Let’s do this one more time with the process of setting up environments. This scenario is only repeated frequently if you’re on a hiring spree or experiencing heavy churn (1). It’s a rather time-consuming process that can take several hours if not days (2). New team members can’t do anything helpful without environments, so clearly there is a dependency and delay (3). I wouldn’t say that the process is error-prone (4), so is it still urgent (5)? I lean toward yes, but I’d still prioritize integration and functional testing first.
There is no such thing as overautomating. If you had unlimited resources, you would automate everything possible. That said, you cannot achieve total test automation. Sometimes you can break down tasks into smaller segments and automate in patches. Sometimes you should simply document the process in detail and execute it manually.
Pitfall No. 2: Confusing continuous deployment for continuous delivery
Continuous deployment is the concept that every change made in the code base will be deployed almost immediately to production if the results of the pipeline are successful. This is terrifying to most organizations because rapid product changes can scare away users.
Companies believe that if they do not practice continuous deployment, they are not doing CD. They fail to distinguish between continuous deployment and continuous delivery.
Continuous delivery is the concept that every change to the code base goes through the pipeline up to the point of deploying to nonproduction environments. The team finds and addresses issues immediately, not later when they plan to release the code base.
The code base is always at a quality level that is safe for release. When to release the code base to production is a business decision.
Whereas continuous deployment unsettles most organizations, continuous delivery resonates with them. Continuous delivery gives them control over product rollout, functionality, and risk factors. There is time for alpha testing, for beta customers, for early adopters, and so on.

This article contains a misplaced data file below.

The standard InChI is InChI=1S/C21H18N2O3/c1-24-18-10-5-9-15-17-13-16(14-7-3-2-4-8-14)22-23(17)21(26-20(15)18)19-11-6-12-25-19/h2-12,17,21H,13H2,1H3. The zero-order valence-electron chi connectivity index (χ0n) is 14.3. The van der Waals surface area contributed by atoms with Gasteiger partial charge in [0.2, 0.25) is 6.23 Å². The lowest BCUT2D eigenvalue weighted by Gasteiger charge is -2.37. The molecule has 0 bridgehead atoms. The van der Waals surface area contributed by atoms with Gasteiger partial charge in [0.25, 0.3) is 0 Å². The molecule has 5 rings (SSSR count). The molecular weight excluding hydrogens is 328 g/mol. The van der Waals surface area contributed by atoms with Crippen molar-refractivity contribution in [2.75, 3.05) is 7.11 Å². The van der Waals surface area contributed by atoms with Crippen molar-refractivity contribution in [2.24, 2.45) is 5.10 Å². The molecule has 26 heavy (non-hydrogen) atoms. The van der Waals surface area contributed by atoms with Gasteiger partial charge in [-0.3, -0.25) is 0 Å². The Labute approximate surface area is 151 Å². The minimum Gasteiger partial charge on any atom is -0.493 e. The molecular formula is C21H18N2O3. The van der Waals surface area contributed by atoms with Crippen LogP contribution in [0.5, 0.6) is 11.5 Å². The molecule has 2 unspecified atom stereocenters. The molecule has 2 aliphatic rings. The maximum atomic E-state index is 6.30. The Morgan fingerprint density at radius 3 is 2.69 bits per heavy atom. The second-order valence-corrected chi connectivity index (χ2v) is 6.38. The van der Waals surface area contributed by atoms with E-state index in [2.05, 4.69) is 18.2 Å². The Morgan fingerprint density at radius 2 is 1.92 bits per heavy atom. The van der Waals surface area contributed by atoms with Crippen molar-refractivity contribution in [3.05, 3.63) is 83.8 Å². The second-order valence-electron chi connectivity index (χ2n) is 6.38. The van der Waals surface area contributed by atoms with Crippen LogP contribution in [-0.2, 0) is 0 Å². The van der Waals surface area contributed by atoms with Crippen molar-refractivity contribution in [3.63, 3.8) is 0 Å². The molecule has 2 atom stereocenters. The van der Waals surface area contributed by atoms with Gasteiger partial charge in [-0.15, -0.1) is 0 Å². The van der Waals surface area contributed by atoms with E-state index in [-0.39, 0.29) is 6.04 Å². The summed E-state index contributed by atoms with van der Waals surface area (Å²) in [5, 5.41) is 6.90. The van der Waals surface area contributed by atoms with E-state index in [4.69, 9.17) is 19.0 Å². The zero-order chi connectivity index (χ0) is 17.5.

Pitfall No. 3: Lack of meaningful dashboards and metrics
In CICD implementations, the scrum team may create a dashboard before members know what they need to track. As a result, the team falls prey to a logical fallacy: “These are the metrics we have, so they must be important.” Instead, perform a progressive assessment before designing a dashboard.
Different members of an IT organization, and even various members of a scrum team, have different priorities. For instance, the folks in a network operation center (NOC) love red, yellow, and green indicators. Such traffic light dashboards enable NOC staff to distinguish problems without reading dense text or taxing their analytical abilities. Traffic lights help make hundreds of servers manageable.
You might be tempted to use a traffic light dashboard for CICD too. Green, we’re on track. Yellow, we’re off track, but we have a plan to address that. Red, we’re off track and likely need to change our objectives.
That dashboard is probably useful to a scrum master, but what about the VP of development or the CTO? If a scrum team has 350 hours of work ahead for a two-week sprint, and its 10 members are accountable for 35 hours each, they would receive a corresponding number of story points. Upper management might be less interested in the status of story points and more curious about the “burndown” rate: the speed of task completion. Do team members carry their loads? How quickly? Are they improving over time?
Unfortunately, burndown rates could be misleading if the various stakeholders don’t understand the scrum team’s agreed-upon habits. Some teams burn down points early as they go. Others wait until near the end of the sprint to burn down open points. The dashboard should take that into account.